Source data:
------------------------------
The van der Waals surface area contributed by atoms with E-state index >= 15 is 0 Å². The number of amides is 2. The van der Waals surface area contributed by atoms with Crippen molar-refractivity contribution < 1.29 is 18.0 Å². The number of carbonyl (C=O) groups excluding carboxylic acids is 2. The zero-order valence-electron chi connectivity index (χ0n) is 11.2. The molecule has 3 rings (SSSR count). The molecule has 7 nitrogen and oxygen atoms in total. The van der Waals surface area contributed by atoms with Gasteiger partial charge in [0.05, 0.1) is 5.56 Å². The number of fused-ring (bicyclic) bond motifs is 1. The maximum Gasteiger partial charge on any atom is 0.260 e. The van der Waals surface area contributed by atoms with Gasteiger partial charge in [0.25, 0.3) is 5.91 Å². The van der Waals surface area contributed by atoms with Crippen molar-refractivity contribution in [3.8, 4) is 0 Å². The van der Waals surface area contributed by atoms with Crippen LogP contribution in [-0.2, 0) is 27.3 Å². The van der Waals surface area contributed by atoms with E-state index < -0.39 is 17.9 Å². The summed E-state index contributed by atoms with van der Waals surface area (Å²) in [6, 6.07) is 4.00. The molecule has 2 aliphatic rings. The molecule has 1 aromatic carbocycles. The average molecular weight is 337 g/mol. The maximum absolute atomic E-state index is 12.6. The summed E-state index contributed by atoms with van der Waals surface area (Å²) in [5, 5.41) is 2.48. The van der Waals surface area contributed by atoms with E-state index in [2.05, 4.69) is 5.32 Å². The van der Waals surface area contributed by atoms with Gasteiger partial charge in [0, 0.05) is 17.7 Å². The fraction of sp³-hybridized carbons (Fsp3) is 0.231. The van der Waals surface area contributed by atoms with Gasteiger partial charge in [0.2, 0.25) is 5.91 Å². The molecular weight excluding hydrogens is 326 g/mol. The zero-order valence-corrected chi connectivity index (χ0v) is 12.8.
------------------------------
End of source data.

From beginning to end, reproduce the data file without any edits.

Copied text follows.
The van der Waals surface area contributed by atoms with E-state index >= 15 is 0 Å². The number of amides is 2. The van der Waals surface area contributed by atoms with Crippen molar-refractivity contribution < 1.29 is 18.0 Å². The number of carbonyl (C=O) groups excluding carboxylic acids is 2. The zero-order valence-electron chi connectivity index (χ0n) is 11.2. The molecule has 3 rings (SSSR count). The molecule has 7 nitrogen and oxygen atoms in total. The van der Waals surface area contributed by atoms with Gasteiger partial charge in [0.05, 0.1) is 5.56 Å². The number of fused-ring (bicyclic) bond motifs is 1. The maximum Gasteiger partial charge on any atom is 0.260 e. The van der Waals surface area contributed by atoms with Gasteiger partial charge in [0.25, 0.3) is 5.91 Å². The van der Waals surface area contributed by atoms with Crippen molar-refractivity contribution in [3.8, 4) is 0 Å². The van der Waals surface area contributed by atoms with Crippen LogP contribution in [-0.2, 0) is 27.3 Å². The van der Waals surface area contributed by atoms with E-state index < -0.39 is 17.9 Å². The summed E-state index contributed by atoms with van der Waals surface area (Å²) in [6, 6.07) is 4.00. The molecule has 2 aliphatic rings. The molecule has 1 aromatic carbocycles. The average molecular weight is 337 g/mol. The maximum absolute atomic E-state index is 12.6. The summed E-state index contributed by atoms with van der Waals surface area (Å²) in [5, 5.41) is 2.48. The van der Waals surface area contributed by atoms with E-state index in [2.05, 4.69) is 5.32 Å². The van der Waals surface area contributed by atoms with Gasteiger partial charge in [0, 0.05) is 17.7 Å². The fraction of sp³-hybridized carbons (Fsp3) is 0.231. The van der Waals surface area contributed by atoms with Gasteiger partial charge in [0.2, 0.25) is 5.91 Å². The molecular weight excluding hydrogens is 326 g/mol. The zero-order valence-corrected chi connectivity index (χ0v) is 12.8.